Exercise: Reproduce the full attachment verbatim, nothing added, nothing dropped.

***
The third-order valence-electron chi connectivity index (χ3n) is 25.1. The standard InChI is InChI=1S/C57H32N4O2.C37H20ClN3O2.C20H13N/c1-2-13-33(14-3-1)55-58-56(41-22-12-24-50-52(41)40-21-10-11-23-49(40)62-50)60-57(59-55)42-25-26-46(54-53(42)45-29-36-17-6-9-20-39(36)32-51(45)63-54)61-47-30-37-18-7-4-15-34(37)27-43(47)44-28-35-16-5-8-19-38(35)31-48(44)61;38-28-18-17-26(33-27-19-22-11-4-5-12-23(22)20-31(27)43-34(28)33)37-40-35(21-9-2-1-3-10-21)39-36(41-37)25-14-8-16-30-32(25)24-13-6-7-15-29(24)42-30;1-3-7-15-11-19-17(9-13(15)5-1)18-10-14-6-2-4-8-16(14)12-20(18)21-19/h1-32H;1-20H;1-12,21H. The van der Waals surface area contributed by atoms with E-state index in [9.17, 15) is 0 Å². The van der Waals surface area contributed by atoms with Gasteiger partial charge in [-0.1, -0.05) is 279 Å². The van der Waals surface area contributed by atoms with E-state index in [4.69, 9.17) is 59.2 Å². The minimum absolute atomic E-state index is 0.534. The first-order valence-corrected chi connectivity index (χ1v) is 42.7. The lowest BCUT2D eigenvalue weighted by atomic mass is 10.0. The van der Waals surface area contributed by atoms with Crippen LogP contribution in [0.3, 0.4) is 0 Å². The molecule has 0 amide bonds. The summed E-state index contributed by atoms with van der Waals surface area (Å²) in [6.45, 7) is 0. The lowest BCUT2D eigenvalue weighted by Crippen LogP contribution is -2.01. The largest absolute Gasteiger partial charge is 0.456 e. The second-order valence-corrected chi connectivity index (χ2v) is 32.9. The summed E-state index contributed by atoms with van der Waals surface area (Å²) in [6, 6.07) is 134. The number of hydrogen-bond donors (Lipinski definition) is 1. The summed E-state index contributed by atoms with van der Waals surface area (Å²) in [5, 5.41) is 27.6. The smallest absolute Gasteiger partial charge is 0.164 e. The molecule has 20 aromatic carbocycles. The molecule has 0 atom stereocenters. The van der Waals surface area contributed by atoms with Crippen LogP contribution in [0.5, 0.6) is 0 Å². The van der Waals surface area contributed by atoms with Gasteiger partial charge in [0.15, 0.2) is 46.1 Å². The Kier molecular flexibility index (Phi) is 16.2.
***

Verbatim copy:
The third-order valence-electron chi connectivity index (χ3n) is 25.1. The standard InChI is InChI=1S/C57H32N4O2.C37H20ClN3O2.C20H13N/c1-2-13-33(14-3-1)55-58-56(41-22-12-24-50-52(41)40-21-10-11-23-49(40)62-50)60-57(59-55)42-25-26-46(54-53(42)45-29-36-17-6-9-20-39(36)32-51(45)63-54)61-47-30-37-18-7-4-15-34(37)27-43(47)44-28-35-16-5-8-19-38(35)31-48(44)61;38-28-18-17-26(33-27-19-22-11-4-5-12-23(22)20-31(27)43-34(28)33)37-40-35(21-9-2-1-3-10-21)39-36(41-37)25-14-8-16-30-32(25)24-13-6-7-15-29(24)42-30;1-3-7-15-11-19-17(9-13(15)5-1)18-10-14-6-2-4-8-16(14)12-20(18)21-19/h1-32H;1-20H;1-12,21H. The van der Waals surface area contributed by atoms with E-state index in [9.17, 15) is 0 Å². The van der Waals surface area contributed by atoms with Gasteiger partial charge in [-0.1, -0.05) is 279 Å². The van der Waals surface area contributed by atoms with E-state index in [4.69, 9.17) is 59.2 Å². The minimum absolute atomic E-state index is 0.534. The first-order valence-corrected chi connectivity index (χ1v) is 42.7. The lowest BCUT2D eigenvalue weighted by atomic mass is 10.0. The van der Waals surface area contributed by atoms with Crippen LogP contribution in [0.3, 0.4) is 0 Å². The molecule has 0 amide bonds. The summed E-state index contributed by atoms with van der Waals surface area (Å²) in [6.45, 7) is 0. The lowest BCUT2D eigenvalue weighted by Crippen LogP contribution is -2.01. The largest absolute Gasteiger partial charge is 0.456 e. The second-order valence-corrected chi connectivity index (χ2v) is 32.9. The summed E-state index contributed by atoms with van der Waals surface area (Å²) in [6, 6.07) is 134. The number of hydrogen-bond donors (Lipinski definition) is 1. The summed E-state index contributed by atoms with van der Waals surface area (Å²) in [5, 5.41) is 27.6. The smallest absolute Gasteiger partial charge is 0.164 e. The molecule has 20 aromatic carbocycles. The molecule has 0 atom stereocenters. The van der Waals surface area contributed by atoms with Crippen LogP contribution in [0.5, 0.6) is 0 Å². The van der Waals surface area contributed by atoms with Gasteiger partial charge in [0.15, 0.2) is 46.1 Å². The Kier molecular flexibility index (Phi) is 16.2.